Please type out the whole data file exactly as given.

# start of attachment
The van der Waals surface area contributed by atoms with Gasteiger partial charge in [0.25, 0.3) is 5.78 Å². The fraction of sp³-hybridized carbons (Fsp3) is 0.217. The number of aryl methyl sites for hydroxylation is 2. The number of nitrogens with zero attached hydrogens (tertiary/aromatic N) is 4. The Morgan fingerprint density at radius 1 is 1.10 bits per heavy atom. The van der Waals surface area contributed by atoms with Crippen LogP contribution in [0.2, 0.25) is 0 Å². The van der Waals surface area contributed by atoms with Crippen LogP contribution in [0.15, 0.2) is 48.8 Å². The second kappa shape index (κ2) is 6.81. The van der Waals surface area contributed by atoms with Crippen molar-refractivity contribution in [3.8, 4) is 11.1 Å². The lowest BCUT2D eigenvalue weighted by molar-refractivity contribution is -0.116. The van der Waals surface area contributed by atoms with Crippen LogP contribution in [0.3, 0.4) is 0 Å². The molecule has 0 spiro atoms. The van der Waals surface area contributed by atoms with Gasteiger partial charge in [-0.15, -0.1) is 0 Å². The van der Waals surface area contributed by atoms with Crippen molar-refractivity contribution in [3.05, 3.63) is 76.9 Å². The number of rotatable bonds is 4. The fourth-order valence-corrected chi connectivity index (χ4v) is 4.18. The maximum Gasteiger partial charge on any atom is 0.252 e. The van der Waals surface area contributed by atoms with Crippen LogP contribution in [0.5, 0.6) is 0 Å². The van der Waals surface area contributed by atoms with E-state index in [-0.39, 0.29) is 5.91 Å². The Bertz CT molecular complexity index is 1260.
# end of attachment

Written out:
The van der Waals surface area contributed by atoms with Gasteiger partial charge in [0.25, 0.3) is 5.78 Å². The fraction of sp³-hybridized carbons (Fsp3) is 0.217. The number of aryl methyl sites for hydroxylation is 2. The number of nitrogens with zero attached hydrogens (tertiary/aromatic N) is 4. The Morgan fingerprint density at radius 1 is 1.10 bits per heavy atom. The van der Waals surface area contributed by atoms with Crippen LogP contribution in [0.2, 0.25) is 0 Å². The van der Waals surface area contributed by atoms with Crippen LogP contribution in [0.15, 0.2) is 48.8 Å². The second kappa shape index (κ2) is 6.81. The van der Waals surface area contributed by atoms with Crippen molar-refractivity contribution in [3.8, 4) is 11.1 Å². The lowest BCUT2D eigenvalue weighted by molar-refractivity contribution is -0.116. The van der Waals surface area contributed by atoms with Crippen LogP contribution in [0.3, 0.4) is 0 Å². The molecule has 0 spiro atoms. The van der Waals surface area contributed by atoms with Gasteiger partial charge in [-0.15, -0.1) is 0 Å². The van der Waals surface area contributed by atoms with Crippen molar-refractivity contribution in [3.05, 3.63) is 76.9 Å². The number of rotatable bonds is 4. The fourth-order valence-corrected chi connectivity index (χ4v) is 4.18. The maximum Gasteiger partial charge on any atom is 0.252 e. The van der Waals surface area contributed by atoms with Crippen LogP contribution in [0.5, 0.6) is 0 Å². The van der Waals surface area contributed by atoms with E-state index in [-0.39, 0.29) is 5.91 Å². The Bertz CT molecular complexity index is 1260.